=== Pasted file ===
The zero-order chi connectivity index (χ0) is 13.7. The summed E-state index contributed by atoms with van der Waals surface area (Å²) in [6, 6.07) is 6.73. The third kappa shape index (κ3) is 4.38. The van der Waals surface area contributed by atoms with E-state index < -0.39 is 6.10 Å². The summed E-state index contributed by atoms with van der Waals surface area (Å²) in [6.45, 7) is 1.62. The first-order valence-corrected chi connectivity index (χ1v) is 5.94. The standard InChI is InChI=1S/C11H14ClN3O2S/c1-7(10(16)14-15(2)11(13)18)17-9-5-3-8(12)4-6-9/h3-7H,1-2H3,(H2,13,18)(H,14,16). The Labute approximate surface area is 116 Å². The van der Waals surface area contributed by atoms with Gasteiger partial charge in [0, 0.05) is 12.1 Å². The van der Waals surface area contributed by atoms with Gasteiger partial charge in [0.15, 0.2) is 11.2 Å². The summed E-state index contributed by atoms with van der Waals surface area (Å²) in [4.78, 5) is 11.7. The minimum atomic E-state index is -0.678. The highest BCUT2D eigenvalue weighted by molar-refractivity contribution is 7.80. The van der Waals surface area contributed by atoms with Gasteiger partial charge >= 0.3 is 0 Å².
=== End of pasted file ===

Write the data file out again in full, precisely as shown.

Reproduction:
The zero-order chi connectivity index (χ0) is 13.7. The summed E-state index contributed by atoms with van der Waals surface area (Å²) in [6, 6.07) is 6.73. The third kappa shape index (κ3) is 4.38. The van der Waals surface area contributed by atoms with E-state index < -0.39 is 6.10 Å². The summed E-state index contributed by atoms with van der Waals surface area (Å²) in [6.45, 7) is 1.62. The first-order valence-corrected chi connectivity index (χ1v) is 5.94. The standard InChI is InChI=1S/C11H14ClN3O2S/c1-7(10(16)14-15(2)11(13)18)17-9-5-3-8(12)4-6-9/h3-7H,1-2H3,(H2,13,18)(H,14,16). The Labute approximate surface area is 116 Å². The van der Waals surface area contributed by atoms with Gasteiger partial charge in [0, 0.05) is 12.1 Å². The van der Waals surface area contributed by atoms with Gasteiger partial charge in [0.15, 0.2) is 11.2 Å². The summed E-state index contributed by atoms with van der Waals surface area (Å²) in [4.78, 5) is 11.7. The minimum atomic E-state index is -0.678. The highest BCUT2D eigenvalue weighted by molar-refractivity contribution is 7.80. The van der Waals surface area contributed by atoms with Gasteiger partial charge >= 0.3 is 0 Å².